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The city of Parramore is referenced as the heart of Downtown Orlando. This community is predominately Black, with a high crime rate and low income housing. What the city is today and what it was in the 1930s are two different things, and this community holds so much African American history prevalent to the peak of segregation.

After the end of Reconstruction in 1877, the customs of slavery had changed and been turned into "codes". Slavery no longer existed the way we once knew, but the fight between Blacks equality was far from over. Florida became a highly segregated state, filled with a lot of racial inequality and violent acts. Florida at the time had the highest rate of lynching. (Gama)

 The town of Parramore was named after an ex-Confederate solider and ex Orlando mayor James B. Parramore. Parramore was born in Thomasville, Georgia and moved to Orlando in 1881 where he plotted the land of where Parramore is existing today. He served as as a captain in the Fourth Florida Infantry. While Jonestown was the first African American community, Parramore became the largest. This community was built in decision to where Blacks could live and work, all controlled but the whites. Jim Crow laws were shown highly prevalent in this town. (Gama)

In the early years of Parramore trying to establish itself, those who made up the community and one goal was to be a thriving Black community. It which so they were successful, by the 1940s had experienced good economic growth, along with professionals who established themselves. (Gama)

One particular person who stood out was Dr. William Monroe Wells, he is who the Wells Museum was named and created after. Dr. Wells had such a significant impact on the community as he offered free healthcare for low-income Blacks. At this time in Florida it was illegal for whites to treat a Black person, so Dr. Wells work was big for the community. Not only was he a credible physician but he provided the community with a significant cultural background and provided a place of entertainment for the town. In the 1920s he built a hotel and nightclub, The South Street Casino, in Parramore. Both of these establishments meant a lot to the community. They are now presently a museum you can go and visit and see some culture of the town. (Darden-Creston)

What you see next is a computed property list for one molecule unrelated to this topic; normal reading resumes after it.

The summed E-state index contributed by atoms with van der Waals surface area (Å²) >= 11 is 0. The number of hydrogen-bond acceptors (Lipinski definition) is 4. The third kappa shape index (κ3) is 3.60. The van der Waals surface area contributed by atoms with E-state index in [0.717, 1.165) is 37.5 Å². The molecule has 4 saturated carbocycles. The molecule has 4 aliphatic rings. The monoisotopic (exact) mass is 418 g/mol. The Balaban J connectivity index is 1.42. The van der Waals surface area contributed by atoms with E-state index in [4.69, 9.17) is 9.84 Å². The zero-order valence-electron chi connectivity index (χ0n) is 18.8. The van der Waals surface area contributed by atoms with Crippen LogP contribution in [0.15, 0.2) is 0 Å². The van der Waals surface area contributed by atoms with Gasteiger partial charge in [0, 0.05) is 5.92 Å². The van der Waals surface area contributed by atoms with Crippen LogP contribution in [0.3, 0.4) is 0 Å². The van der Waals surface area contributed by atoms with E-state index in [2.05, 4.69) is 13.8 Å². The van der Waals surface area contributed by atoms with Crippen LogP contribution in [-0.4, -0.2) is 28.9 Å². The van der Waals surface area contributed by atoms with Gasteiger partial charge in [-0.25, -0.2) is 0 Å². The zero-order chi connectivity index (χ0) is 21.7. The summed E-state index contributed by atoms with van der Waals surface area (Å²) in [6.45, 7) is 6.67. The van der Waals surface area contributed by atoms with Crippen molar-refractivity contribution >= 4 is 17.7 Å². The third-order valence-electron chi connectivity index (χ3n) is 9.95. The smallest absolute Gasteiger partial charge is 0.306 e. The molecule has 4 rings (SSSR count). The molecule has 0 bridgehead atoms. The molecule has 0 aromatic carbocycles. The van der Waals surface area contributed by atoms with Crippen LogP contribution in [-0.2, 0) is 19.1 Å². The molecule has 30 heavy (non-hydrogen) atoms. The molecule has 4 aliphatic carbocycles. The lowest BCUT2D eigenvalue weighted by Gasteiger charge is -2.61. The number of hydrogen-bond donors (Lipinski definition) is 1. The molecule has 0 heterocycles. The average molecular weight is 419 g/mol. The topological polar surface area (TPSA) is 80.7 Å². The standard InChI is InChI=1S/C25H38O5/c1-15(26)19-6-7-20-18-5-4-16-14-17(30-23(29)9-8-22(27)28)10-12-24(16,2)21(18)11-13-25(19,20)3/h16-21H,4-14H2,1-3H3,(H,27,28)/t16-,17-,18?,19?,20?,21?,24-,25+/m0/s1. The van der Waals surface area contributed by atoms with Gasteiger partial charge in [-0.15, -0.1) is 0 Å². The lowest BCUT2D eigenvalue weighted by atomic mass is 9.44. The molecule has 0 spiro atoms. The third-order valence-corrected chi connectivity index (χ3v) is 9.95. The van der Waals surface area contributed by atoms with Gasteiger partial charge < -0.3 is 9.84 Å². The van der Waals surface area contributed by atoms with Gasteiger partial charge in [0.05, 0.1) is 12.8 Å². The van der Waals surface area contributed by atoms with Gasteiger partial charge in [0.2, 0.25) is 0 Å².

Still going on in the 1940s, Parramore ran into some trouble. People and their services were moving and growing suburban towns. On top of this, Jonestown was going to be the new site white housing project and would mean the relocation of Blacks to the "West" side of the tracks. This meant even more segregation for the Black community as they were being picked up and placed by whatever means satisfied the state. (Gama)

Another important fact to know about this day and age for the people living in the town of Parramore were their rights. They had already been segregated to live in this one section amongst one another and yet deal with the KKK and the inability to vote. (Clark)

Gama, Yuri. The Rise and Fall of an African American Inner City: The Case of Parramore, Orlando. March 02, 2016. Accessed March 06, 2018. 

Darden-Creston, Nicole. THE ARTS IN PARRAMORE: PAST, PRESENT, AND FUTURE. August 21, 2015. Accessed March 11, 2018.

Clark, James C.. Orlando Florida A Brief History. Charleston, NC. The History Press, 2013.